The annual Festival of Design and Innovation (FoDI) opened on Thursday 20 June 2013. It was an opportunity for students from the School of Design, Engineering and Computing (DEC) to exhibit their innovations and creations. “A cake icing pen, a computer game controlled by brain power and a glamping pod were just some of the ground-breaking ideas and inventions on display at this year’s FoDI.”
During the academic year, final year students from DEC are paired off with final year students from the Law Department studying Intellectual Property (IP) Law. The law students are tasked with advising their DEC clients on the protection and exploitation of their innovative creations. The DEC clients then incorporate the advice which they have received from the ‘lawyers’ into their final year projects.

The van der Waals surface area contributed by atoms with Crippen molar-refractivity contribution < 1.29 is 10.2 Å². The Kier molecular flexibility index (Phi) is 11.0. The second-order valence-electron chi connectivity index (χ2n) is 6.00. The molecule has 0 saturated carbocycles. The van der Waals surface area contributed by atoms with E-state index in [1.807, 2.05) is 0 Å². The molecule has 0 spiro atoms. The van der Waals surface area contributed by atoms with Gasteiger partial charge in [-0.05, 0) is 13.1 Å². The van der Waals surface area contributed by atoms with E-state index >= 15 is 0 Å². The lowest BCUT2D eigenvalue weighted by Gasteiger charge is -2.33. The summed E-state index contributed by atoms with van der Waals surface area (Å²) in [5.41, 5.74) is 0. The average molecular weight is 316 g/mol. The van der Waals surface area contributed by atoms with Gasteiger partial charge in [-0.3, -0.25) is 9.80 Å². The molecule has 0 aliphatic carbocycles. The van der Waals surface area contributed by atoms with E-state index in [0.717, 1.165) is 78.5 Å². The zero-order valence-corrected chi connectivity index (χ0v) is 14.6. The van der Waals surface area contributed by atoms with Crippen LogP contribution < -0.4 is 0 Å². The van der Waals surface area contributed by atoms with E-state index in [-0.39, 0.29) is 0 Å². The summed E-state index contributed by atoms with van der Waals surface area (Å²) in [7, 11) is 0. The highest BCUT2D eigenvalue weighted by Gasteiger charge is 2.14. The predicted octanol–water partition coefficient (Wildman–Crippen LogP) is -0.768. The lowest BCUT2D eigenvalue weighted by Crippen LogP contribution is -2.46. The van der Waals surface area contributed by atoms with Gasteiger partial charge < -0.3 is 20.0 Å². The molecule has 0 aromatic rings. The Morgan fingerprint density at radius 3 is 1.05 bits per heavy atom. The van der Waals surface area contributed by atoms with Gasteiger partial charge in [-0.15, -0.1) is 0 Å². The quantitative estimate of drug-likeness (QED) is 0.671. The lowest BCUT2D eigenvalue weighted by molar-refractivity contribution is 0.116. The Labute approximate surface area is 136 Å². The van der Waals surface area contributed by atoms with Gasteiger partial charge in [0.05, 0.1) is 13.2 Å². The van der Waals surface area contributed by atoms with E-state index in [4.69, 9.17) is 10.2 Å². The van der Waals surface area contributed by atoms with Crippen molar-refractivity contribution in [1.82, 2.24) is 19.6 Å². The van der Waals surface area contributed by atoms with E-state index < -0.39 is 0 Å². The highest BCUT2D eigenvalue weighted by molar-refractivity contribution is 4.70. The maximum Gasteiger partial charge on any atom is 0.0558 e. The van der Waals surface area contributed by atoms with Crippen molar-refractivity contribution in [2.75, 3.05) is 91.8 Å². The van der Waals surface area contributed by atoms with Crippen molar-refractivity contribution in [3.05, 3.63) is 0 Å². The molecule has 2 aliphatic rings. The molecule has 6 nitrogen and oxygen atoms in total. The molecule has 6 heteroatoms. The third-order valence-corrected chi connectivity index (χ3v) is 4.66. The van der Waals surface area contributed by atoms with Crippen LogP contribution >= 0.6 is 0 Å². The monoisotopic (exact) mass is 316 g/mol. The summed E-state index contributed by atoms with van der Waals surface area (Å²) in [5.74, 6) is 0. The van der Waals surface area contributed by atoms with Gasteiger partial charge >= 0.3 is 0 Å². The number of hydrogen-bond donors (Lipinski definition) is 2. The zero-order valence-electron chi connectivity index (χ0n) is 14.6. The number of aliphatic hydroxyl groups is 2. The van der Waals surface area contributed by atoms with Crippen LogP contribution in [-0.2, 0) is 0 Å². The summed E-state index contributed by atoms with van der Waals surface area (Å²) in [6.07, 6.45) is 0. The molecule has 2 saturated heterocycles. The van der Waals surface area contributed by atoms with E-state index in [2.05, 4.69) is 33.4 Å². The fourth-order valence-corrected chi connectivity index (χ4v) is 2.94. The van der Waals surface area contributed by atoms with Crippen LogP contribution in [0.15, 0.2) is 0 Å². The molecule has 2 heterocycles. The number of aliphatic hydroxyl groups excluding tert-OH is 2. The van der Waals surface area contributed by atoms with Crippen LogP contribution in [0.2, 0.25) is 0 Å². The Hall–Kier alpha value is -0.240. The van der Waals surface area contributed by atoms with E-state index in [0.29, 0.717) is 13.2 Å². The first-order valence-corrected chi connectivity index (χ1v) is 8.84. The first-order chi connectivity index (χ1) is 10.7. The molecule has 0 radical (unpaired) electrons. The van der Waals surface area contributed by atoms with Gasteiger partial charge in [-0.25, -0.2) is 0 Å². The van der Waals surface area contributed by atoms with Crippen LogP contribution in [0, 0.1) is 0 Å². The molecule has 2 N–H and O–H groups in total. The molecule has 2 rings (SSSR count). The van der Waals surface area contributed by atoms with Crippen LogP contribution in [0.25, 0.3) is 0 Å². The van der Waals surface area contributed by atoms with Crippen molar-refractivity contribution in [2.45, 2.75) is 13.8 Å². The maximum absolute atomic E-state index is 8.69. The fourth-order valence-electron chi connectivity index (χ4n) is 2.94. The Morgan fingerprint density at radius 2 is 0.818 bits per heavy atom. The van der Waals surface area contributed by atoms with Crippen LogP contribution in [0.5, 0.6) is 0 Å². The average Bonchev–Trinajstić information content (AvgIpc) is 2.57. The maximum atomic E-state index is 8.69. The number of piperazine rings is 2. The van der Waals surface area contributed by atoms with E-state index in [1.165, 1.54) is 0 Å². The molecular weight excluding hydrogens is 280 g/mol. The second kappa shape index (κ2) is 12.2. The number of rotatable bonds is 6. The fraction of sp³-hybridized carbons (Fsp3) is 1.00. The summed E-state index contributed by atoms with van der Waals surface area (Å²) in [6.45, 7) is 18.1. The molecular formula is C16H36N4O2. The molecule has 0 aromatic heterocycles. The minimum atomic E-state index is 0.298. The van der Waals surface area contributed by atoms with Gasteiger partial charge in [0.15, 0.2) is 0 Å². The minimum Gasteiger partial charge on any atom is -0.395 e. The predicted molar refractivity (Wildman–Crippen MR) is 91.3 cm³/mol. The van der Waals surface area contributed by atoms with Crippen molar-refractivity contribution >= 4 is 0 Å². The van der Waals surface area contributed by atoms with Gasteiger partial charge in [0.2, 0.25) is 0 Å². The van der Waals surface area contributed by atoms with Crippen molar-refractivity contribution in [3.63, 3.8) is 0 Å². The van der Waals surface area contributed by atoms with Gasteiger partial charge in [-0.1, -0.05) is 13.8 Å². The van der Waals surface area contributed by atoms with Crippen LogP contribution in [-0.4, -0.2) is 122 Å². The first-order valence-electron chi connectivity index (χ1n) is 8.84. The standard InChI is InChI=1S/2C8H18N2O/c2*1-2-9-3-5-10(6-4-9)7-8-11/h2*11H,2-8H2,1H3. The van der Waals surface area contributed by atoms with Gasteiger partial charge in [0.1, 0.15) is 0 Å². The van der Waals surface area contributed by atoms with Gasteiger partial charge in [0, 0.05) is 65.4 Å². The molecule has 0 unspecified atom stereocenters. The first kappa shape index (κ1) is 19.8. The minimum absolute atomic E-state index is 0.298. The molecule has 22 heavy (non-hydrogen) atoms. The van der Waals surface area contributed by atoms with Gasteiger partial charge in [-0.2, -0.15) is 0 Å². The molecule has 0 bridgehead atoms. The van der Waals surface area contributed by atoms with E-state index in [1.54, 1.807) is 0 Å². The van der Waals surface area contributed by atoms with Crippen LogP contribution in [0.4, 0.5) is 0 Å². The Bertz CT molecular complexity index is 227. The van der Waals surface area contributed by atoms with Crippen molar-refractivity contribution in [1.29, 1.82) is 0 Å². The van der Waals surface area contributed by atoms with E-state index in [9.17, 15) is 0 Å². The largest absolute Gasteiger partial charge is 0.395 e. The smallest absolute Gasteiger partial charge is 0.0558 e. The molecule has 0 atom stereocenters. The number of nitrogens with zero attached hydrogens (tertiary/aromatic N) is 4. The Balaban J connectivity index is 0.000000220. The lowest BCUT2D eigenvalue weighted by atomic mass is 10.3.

The IP-DEC Project brings Intellectual Property law to life. It gives an opportunity for law students to apply IP Law to real-life inventions and in turn it helps the DEC client to understand the importance of strong IP protection when preparing to protect, market and exploit their various creations.
The IP-DEC Project culminates with Awards for the Best DEC Student; Best IP Student and Best IP-DEC Group sponsored by Paul Turner, a retired Patent Attorney.
The Paul Turner Prize for the best IP-DEC Group was awarded at the opening night of the Festival. The prize was awarded to Law Students Danielle Foster and Luke Trim and DEC Students Benjamen Armstrong, George Burge, Joseph Carter, Markko Reinberg, Nicholas Cron, Thomas Clements and Thomas Reynolds.
The Paul Turner Individual Prize for the Best IP Student went to Gemma Jefferies whilst the Paul Turner Prize for the Best DEC Student was awarded to Coco Canessa. The Individual Prize winners will officially receive their awards at the Graduation Ceremony in November 2013.
The opportunity to apply Intellectual Property Law to real-life scenarios and to real-life innovations together with helping the DEC clients to grasp the importance of IP law, makes this project truly unique.